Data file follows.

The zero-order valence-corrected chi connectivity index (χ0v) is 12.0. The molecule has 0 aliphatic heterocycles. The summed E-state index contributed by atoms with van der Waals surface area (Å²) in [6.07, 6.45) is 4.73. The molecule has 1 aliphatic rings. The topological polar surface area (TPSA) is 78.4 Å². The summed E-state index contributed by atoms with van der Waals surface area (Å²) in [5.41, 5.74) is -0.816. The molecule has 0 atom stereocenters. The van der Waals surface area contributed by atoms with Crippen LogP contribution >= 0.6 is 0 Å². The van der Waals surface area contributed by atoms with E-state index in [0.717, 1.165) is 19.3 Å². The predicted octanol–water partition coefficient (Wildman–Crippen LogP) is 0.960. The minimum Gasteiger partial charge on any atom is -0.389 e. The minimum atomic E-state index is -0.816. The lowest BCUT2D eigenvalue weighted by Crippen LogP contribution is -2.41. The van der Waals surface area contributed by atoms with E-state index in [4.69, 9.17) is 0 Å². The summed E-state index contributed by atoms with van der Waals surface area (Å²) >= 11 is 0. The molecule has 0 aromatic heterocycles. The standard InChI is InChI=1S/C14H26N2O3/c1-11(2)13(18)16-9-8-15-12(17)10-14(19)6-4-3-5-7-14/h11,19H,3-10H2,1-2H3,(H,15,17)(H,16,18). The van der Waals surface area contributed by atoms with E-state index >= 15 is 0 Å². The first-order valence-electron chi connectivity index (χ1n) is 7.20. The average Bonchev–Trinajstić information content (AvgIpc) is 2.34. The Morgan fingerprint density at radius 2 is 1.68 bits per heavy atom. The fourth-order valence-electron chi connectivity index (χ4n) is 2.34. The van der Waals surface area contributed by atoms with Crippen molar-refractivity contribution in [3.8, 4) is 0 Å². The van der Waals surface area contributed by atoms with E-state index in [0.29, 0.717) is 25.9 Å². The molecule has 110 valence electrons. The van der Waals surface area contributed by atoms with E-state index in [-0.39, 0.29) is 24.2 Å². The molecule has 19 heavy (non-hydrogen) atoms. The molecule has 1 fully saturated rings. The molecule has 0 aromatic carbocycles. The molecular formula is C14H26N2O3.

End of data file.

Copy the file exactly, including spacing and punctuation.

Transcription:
The zero-order valence-corrected chi connectivity index (χ0v) is 12.0. The molecule has 0 aliphatic heterocycles. The summed E-state index contributed by atoms with van der Waals surface area (Å²) in [6.07, 6.45) is 4.73. The molecule has 1 aliphatic rings. The topological polar surface area (TPSA) is 78.4 Å². The summed E-state index contributed by atoms with van der Waals surface area (Å²) in [5.41, 5.74) is -0.816. The molecule has 0 atom stereocenters. The van der Waals surface area contributed by atoms with Crippen LogP contribution >= 0.6 is 0 Å². The van der Waals surface area contributed by atoms with E-state index in [0.717, 1.165) is 19.3 Å². The predicted octanol–water partition coefficient (Wildman–Crippen LogP) is 0.960. The minimum Gasteiger partial charge on any atom is -0.389 e. The minimum atomic E-state index is -0.816. The lowest BCUT2D eigenvalue weighted by Crippen LogP contribution is -2.41. The van der Waals surface area contributed by atoms with E-state index in [4.69, 9.17) is 0 Å². The summed E-state index contributed by atoms with van der Waals surface area (Å²) >= 11 is 0. The molecule has 0 aromatic heterocycles. The standard InChI is InChI=1S/C14H26N2O3/c1-11(2)13(18)16-9-8-15-12(17)10-14(19)6-4-3-5-7-14/h11,19H,3-10H2,1-2H3,(H,15,17)(H,16,18). The van der Waals surface area contributed by atoms with E-state index >= 15 is 0 Å². The first-order valence-electron chi connectivity index (χ1n) is 7.20. The average Bonchev–Trinajstić information content (AvgIpc) is 2.34. The Morgan fingerprint density at radius 2 is 1.68 bits per heavy atom. The fourth-order valence-electron chi connectivity index (χ4n) is 2.34. The van der Waals surface area contributed by atoms with Crippen molar-refractivity contribution in [3.8, 4) is 0 Å². The van der Waals surface area contributed by atoms with E-state index in [0.29, 0.717) is 25.9 Å². The molecule has 110 valence electrons. The van der Waals surface area contributed by atoms with E-state index in [-0.39, 0.29) is 24.2 Å². The molecule has 19 heavy (non-hydrogen) atoms. The molecule has 1 fully saturated rings. The molecule has 0 aromatic carbocycles. The molecular formula is C14H26N2O3.